Wednesday, 2 December 2020
Ceisteanna - Questions
I propose to take Questions Nos. 1 and 2 together.
Last Friday, the Government agreed the approach for easing restrictions, including a phased move to level 3 nationally, with several exemptions in place for the Christmas period. These exemptions are designed to support people in having a meaningful Christmas, albeit different from other years. The main objective is to stay safe and to keep the Covid-19 case numbers down so that we can maintain the lowest possible level of restrictions into the new year. People are advised to plan their activities in advance, to limit their contacts during this period and to keep celebrations small.
It is also advised that being outdoors is safer than being indoors, and to ensure good ventilation when indoors with other people. From 1 December, households should not mix with any other households outside their bubble. People should stay within their county, apart from work, education and other essential purposes. People should continue to work from home, unless it is absolutely necessary to attend in person. No indoor gatherings should take place. Gatherings of up to 15 people may take place outdoors. Non-essential retail and personal services may reopen. Hotels, guesthouses and bed and breakfasts can reopen, with services limited to residents only. Museums, galleries and libraries may reopen. Cinemas may also reopen.
Gyms, leisure centres and swimming pools may also reopen for individual training only. No exercise or dance classes are permitted. Non-contact training may take place outdoors in pods of 15. No matches or events may take place, except for professional and elite sports, approved inter-county Gaelic games, greyhound and horse racing and approved equestrian events, all of which must happen behind closed doors. Public transport capacity is limited to 50%. Places of worship can reopen for services with restrictive measures, subject to review in January. Weddings with up to 25 guests are permitted. Funerals with up to 25 mourners are permitted. Higher, further and adult education should remain primarily online.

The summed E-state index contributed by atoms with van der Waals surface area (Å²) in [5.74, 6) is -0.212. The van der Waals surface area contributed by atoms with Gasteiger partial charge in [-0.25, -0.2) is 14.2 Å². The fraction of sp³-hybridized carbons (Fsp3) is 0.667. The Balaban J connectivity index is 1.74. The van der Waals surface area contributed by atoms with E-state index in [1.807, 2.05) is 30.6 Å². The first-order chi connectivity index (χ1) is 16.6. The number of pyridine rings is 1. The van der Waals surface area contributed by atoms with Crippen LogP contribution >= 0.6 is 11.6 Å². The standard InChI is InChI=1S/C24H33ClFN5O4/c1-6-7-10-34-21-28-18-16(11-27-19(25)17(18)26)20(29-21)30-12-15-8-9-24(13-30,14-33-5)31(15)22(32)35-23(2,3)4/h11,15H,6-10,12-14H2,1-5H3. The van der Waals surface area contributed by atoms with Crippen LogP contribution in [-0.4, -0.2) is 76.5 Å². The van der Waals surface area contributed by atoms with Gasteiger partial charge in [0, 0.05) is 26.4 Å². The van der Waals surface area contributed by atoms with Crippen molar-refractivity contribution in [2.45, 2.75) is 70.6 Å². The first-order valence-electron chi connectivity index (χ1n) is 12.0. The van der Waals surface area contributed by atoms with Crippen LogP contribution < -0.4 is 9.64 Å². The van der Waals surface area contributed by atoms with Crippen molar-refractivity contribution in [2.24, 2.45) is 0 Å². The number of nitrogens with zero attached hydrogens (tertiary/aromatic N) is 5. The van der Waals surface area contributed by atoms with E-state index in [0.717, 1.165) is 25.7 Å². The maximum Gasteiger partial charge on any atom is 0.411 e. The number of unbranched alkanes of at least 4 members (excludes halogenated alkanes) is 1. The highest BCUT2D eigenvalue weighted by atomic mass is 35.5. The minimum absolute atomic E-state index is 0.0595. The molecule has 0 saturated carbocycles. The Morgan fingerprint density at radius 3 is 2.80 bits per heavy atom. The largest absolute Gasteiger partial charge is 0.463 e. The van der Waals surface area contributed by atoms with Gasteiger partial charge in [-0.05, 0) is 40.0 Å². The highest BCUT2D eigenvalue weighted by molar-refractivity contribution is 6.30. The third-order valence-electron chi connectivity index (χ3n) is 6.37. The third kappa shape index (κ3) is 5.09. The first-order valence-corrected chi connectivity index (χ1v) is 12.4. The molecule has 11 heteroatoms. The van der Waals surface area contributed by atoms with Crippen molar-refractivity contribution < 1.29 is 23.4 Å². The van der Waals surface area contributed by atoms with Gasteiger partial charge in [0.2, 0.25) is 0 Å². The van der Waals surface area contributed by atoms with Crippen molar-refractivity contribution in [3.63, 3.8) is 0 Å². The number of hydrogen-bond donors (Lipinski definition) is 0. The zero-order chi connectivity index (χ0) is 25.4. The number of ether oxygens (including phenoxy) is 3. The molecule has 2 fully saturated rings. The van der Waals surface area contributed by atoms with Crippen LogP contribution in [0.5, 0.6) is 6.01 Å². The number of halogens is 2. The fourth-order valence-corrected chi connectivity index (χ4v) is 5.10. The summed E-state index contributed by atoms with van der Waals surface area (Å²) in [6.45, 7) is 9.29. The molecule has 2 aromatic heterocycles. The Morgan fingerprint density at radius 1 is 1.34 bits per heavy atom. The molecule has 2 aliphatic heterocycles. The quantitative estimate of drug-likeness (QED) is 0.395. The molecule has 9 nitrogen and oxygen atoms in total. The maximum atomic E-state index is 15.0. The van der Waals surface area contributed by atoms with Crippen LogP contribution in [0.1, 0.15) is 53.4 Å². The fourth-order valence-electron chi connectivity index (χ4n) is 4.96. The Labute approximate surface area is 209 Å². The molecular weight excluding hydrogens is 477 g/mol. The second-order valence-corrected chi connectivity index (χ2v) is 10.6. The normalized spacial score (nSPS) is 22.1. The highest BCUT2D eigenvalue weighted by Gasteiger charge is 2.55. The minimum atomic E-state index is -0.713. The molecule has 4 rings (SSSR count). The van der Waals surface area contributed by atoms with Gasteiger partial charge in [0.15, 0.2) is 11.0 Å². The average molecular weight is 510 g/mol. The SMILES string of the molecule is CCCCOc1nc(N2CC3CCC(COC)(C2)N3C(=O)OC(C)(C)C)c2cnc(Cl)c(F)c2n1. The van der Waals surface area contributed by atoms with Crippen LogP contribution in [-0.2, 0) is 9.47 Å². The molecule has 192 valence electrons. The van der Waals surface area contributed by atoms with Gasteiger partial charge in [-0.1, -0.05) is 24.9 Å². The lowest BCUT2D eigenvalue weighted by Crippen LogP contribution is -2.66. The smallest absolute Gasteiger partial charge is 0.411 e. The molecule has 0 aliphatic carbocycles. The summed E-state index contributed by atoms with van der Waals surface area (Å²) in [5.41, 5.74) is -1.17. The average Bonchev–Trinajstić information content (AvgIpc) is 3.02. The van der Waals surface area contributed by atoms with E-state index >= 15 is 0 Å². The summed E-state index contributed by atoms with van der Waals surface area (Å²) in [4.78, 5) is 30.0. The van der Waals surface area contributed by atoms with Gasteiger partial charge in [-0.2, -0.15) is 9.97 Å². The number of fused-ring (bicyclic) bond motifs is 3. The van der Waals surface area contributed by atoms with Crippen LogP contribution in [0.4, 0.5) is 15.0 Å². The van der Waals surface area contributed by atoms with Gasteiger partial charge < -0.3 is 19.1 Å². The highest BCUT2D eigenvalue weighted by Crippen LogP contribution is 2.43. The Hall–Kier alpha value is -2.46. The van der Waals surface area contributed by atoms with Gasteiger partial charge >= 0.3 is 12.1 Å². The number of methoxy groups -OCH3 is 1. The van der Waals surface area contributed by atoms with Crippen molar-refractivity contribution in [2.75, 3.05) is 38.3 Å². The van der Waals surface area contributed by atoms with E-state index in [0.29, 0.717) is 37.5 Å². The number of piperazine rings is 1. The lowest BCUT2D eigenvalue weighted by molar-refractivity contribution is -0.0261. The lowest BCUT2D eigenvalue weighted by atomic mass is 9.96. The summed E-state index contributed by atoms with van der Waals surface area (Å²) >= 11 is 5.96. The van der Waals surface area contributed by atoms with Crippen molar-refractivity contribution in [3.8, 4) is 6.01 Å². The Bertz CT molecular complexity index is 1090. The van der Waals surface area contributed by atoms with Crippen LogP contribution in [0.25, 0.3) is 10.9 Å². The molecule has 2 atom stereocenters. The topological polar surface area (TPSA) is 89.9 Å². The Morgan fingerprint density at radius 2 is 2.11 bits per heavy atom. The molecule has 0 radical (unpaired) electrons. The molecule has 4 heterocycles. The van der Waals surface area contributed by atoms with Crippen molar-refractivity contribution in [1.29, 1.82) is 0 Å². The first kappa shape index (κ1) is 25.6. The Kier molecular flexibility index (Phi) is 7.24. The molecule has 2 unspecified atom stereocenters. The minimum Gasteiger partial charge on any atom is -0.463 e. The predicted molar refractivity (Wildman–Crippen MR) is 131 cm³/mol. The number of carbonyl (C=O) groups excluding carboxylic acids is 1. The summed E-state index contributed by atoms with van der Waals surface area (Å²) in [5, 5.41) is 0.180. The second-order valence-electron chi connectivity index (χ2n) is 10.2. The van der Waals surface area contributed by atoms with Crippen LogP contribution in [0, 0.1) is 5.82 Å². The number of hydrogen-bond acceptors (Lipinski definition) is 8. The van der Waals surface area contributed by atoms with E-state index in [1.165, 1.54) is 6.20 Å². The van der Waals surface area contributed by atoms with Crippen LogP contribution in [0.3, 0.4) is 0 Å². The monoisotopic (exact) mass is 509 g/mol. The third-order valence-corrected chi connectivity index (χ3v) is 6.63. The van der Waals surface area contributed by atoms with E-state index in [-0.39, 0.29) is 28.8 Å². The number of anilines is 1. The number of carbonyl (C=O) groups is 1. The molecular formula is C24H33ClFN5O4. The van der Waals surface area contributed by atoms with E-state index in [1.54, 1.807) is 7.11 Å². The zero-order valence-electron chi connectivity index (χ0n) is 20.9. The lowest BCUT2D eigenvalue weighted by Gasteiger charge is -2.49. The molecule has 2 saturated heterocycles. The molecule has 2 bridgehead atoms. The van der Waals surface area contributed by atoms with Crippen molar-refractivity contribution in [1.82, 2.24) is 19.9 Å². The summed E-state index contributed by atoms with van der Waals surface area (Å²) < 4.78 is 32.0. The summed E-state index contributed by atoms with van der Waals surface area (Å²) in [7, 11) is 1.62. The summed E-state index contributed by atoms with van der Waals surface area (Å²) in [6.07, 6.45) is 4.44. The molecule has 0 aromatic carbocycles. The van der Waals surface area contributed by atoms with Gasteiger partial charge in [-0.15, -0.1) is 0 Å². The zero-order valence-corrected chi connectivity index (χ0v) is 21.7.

From 4 December, restaurants, and pubs operating as restaurants, may reopen for indoor dining, with additional restrictions, including requirements for meals to be prepared on-site, inside the premises. This includes access for non-residents to restaurants and hotels. Wet pubs remain closed, except for takeaway delivery. In recognition of the importance of the holiday season, particularly regarding visiting family, from 18 December to 6 January households can mix with two other households and travel outside of one's county is to be permitted.
From 7 January, the measures put in place prior to 18 December will apply, subject to ongoing review of the trajectory of the virus. The measures for cross-Border travel will be the same as for travel between all other counties, which means that from 1 December people should stay within their county, apart from work, educational and other essential purposes, while from 18 December to 6 January travel outside one's county is permitted. It has further been agreed that the use of face masks is now recommended in crowded workplaces, places of worship and in busy or crowded outdoor spaces where there is significant congregation.